How To Perfect The Re-Sequel
I’ll be honest, I’m a wimp when it comes to horror films. I don’t like being jumped scared, I find it embarrassing and as a film technique I find it cheap. There are some horror films I thoroughly enjoy but not for being surprised but for the feeling of dread that can be forced upon me. Recent films like Apostle (go watch now) and The Babadook create an intense atmosphere while also building tension entirely throughout and that’s something I would rather than being surprised by loud noises. That being said, I understand how and why it’s a thing and where it came from, but I think we’ve evolved from that style of horror. So, now that we have a second sequel for a movie that came out 60 years ago, which defines canon; will it rest on its weighty laurels or can the old adapt?
The thing I want to address is that I haven’t seen a single Halloween movie. I’ve seen many parodies and many videos which summarise the events and explain the plot. But I want to mention that even though I hadn’t seen one; the story, the character and the events were already in my brain. I feel that this movie is one of those many retro movies that are engrained within our pop culture zeitgeist. I knew the tropes, I knew the music and I knew the history. So, when the movie started I didn’t feel like I was lost and it almost felt like I was well informed (even though I wasn’t). Which brings me to another thing that this movie does well and that’s even if you’re an expert in slasher films or a newbie, you can enjoy the film in both ways. I asked a friend of mine, who literally has tattoos of the big three (Freddy, Jason and Michael) on his body and loves these films, can’t wait to see it. This was something I was slightly concerned with, as this film does change the standard and even though it’s definitely an improvement, I was worried It may lose fans of the originals.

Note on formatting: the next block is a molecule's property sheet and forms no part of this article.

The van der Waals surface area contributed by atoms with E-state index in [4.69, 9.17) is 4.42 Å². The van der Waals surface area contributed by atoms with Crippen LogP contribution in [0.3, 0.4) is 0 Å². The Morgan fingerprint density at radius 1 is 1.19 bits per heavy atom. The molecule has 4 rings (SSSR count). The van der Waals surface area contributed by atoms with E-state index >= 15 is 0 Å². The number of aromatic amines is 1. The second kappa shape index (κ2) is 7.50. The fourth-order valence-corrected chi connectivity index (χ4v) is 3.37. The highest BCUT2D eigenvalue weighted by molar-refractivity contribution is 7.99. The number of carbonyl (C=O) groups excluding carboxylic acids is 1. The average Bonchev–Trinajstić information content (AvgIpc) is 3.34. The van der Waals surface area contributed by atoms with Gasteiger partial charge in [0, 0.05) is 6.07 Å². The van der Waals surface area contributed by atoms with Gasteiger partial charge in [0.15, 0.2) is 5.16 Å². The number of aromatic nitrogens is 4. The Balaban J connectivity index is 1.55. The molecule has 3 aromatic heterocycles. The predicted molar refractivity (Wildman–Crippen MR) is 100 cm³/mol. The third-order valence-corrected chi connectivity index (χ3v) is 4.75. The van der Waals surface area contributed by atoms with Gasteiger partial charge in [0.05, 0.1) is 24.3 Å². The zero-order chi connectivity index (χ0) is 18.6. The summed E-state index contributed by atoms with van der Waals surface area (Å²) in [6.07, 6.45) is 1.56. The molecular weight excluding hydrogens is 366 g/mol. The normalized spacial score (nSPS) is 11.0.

On the topic of the actual movie, it still keeps the slasher film tone, with Michael Myers escaping and going on a rampage but now, in a welcome twist Jamie Lee Curtis’ character decides to fight back. It’s a great concept and works well for a modern take and changes up a stagnant style of movie. Again, to reference The Babadook; there are some emotional beats throughout that may hit home a little and it’s a refreshing reprieve from crazy murder. SPEAKING OF! The violence was in full force and was subtle and scary when needed and then brutal and intense in other moments. I never felt there was a point where I felt it was too much or too little and as weird as it may sound, I liked the choices the movie made. ALSO! While on the topic of great choices, the music was very much on point. The theme from Halloween was in full force and it was as unnerving as ever, but also cleverly mixed within the modern score and I feel it had the same affect as the newer Star Wars (nostalgia meets a modern take). There are also nods to previous films and I feel like they add levity to a film that may need a little humour to slice through the tension.
Everything else within the film was great. The pacing, the cinematography, the acting and small batches of humorous dialogue (shout out to the kid being babysat and the Bahn Mi cops) were all much better than expected. Which I guess is my main take away; for a guy who hasn’t seen heaps of old horror or necessarily wanted to, this movie was a genuine, pleasant surprise. There were a few